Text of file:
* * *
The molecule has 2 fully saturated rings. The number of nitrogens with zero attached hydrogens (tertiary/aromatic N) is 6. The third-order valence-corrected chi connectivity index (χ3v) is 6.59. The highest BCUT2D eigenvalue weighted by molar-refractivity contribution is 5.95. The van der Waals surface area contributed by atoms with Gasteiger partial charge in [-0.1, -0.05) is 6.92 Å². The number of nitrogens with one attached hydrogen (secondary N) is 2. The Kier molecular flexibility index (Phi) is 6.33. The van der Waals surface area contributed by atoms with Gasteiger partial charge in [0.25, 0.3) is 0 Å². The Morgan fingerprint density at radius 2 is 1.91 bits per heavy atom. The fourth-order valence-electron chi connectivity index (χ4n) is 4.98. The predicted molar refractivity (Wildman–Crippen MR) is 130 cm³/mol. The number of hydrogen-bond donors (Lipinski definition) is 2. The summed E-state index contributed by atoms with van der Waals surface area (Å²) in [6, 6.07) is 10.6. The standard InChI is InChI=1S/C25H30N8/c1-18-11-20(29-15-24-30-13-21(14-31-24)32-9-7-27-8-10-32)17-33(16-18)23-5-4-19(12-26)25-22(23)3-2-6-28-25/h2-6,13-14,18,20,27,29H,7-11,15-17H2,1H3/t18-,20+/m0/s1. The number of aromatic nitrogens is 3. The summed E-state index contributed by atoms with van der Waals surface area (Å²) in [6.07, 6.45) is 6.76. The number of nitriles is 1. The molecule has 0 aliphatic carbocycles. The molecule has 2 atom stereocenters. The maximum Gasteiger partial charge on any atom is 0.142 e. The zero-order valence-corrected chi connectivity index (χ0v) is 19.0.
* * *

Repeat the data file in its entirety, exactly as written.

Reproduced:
The molecule has 2 fully saturated rings. The number of nitrogens with zero attached hydrogens (tertiary/aromatic N) is 6. The third-order valence-corrected chi connectivity index (χ3v) is 6.59. The highest BCUT2D eigenvalue weighted by molar-refractivity contribution is 5.95. The van der Waals surface area contributed by atoms with Gasteiger partial charge in [-0.1, -0.05) is 6.92 Å². The number of nitrogens with one attached hydrogen (secondary N) is 2. The Kier molecular flexibility index (Phi) is 6.33. The van der Waals surface area contributed by atoms with Gasteiger partial charge in [0.25, 0.3) is 0 Å². The Morgan fingerprint density at radius 2 is 1.91 bits per heavy atom. The fourth-order valence-electron chi connectivity index (χ4n) is 4.98. The predicted molar refractivity (Wildman–Crippen MR) is 130 cm³/mol. The number of hydrogen-bond donors (Lipinski definition) is 2. The summed E-state index contributed by atoms with van der Waals surface area (Å²) in [6, 6.07) is 10.6. The standard InChI is InChI=1S/C25H30N8/c1-18-11-20(29-15-24-30-13-21(14-31-24)32-9-7-27-8-10-32)17-33(16-18)23-5-4-19(12-26)25-22(23)3-2-6-28-25/h2-6,13-14,18,20,27,29H,7-11,15-17H2,1H3/t18-,20+/m0/s1. The number of aromatic nitrogens is 3. The summed E-state index contributed by atoms with van der Waals surface area (Å²) in [6.07, 6.45) is 6.76. The number of nitriles is 1. The molecule has 0 aliphatic carbocycles. The molecule has 2 atom stereocenters. The maximum Gasteiger partial charge on any atom is 0.142 e. The zero-order valence-corrected chi connectivity index (χ0v) is 19.0.